I won’t deny it, I love a factory. I have a deep love of industrial heritage and there is something so thrilling to see human ingenuity and the brilliance of engineering in practice. In another part of my world I have spent half a life-time telling the stories of the industrial heritage of Britain, both good and bad. Much of the time we talk in the past tense. However in the last year I have been to visit two factories which have been operation for over a hundred years and produce tradition products using the the latest high-tech machinery. The first was a biscuit factory which makes wonderful products like Custard Creams, oh my I could bore for Britain on that subject (and I have).
I had my second adventure a couple of weeks ago. Just an hour away from where we live, a little hop, skip and jump over the Pennines is Spa Mill, home to Spectrum Yarns who make the new brand, Yarn Stories. On a sunny Friday afternoon I arrived at their imposing Factory building to be met by the wonderful Juliet Bernard. Those who are in the know about the knitting world will remember Juliet’s impressive tenure as Editor of The Knitter Magazine and her extensive career, supporting, developing and celebrating knitting talent and design. She is in the knitting celebrity category and I was in some awe to meet her. Luckily like so many of the people you can meet connected with yarn, she is the most joyful and enthusiastic person. She was keen to show me the home of Yarn Stories and the people who are at the heart of making this wonderful brand.
I was introduced to Mick, who has spent his life dedicated to spinning wool and is the head operation honcho at the factory. He kindly gave me a tour of the factory from the very base to the top. Seeing wool spun, on an industrial scale is quite some spectacle.
Right from the early ‘slivers’ of soft fibre, through to the finest suiting wool thread ready for weaving into cloth for Saville Row. I was able to see the intensity and the precision of spinning wool for weaving suiting cloth.
I literally lost count of processes which were undertaken to get this majestic fibre from fleece to fine lines of yarn.
The machines used combine traditional wisdom with up-to-date technology. Breakages, knots and faults are detected and eliminated. The wool being spun in this British factory really is of the highest quality to make some of the most luxurious yet hard wearing material. It is no surprise that the woollen cloth originated from this Yorkshire town is so sought after across the world.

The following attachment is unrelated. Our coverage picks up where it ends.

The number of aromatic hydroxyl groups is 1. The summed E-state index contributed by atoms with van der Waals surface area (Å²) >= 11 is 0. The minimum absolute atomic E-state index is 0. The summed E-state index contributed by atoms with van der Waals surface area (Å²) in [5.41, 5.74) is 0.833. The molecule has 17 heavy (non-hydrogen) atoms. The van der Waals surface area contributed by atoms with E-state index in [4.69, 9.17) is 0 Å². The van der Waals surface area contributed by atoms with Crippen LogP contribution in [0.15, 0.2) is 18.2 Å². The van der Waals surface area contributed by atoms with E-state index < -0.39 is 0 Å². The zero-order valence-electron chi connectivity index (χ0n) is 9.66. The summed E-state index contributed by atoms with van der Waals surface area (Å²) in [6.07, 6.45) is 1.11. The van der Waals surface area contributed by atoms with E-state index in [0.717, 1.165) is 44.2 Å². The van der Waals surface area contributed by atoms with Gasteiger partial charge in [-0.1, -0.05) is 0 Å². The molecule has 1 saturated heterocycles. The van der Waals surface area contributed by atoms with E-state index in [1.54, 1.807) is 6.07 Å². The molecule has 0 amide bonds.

The factory has a number of different specialisms, which include making fine Merino yarn for sports jumpers. I was like a giddy school girl in the embroidery section. Look at these colours.
I also saw the massive distribution operation, yarn packed up and ready to be sent out across the country, indeed across Europe to yarn shops. Tons and ton of hand-knitting wool for fans of Stylecraft. I also popped into the laboratory to see where they test the yarns and the fibres which are spun for their quality and consistency.
What struck me, is the passion and the seriousness which this brand family take with their job. When I had completed my tour, my general feeling was pride. Pride that English woollen spinners were still spinning, that the industry is not only evolving and developing, but we are also still at the top of the international tree in terms of quality.
At the end of my visit I was able to hear about the vision and the products Yarn Stories are developing. I already really like the wool. Making the Steiger hat was a joy. Juliet is right, once you hold a ball of this softest yarn in your hand, you just want to whip out your needles and hooks and start creating something. I met the Head Designer, Amanda Crawford, and we chatted about the upcoming designs and projects for the brand. The lovely thing is that this British Company wants to invest in British design talent. If you go to the website you can see the design collections and the range of yarns.
If you get a chance get hold of a ball of wool. It is a delight to knit with and there is something so satisfying to know that care, time and some great love has gone into producing it. A brand and a yarn family worth investing in.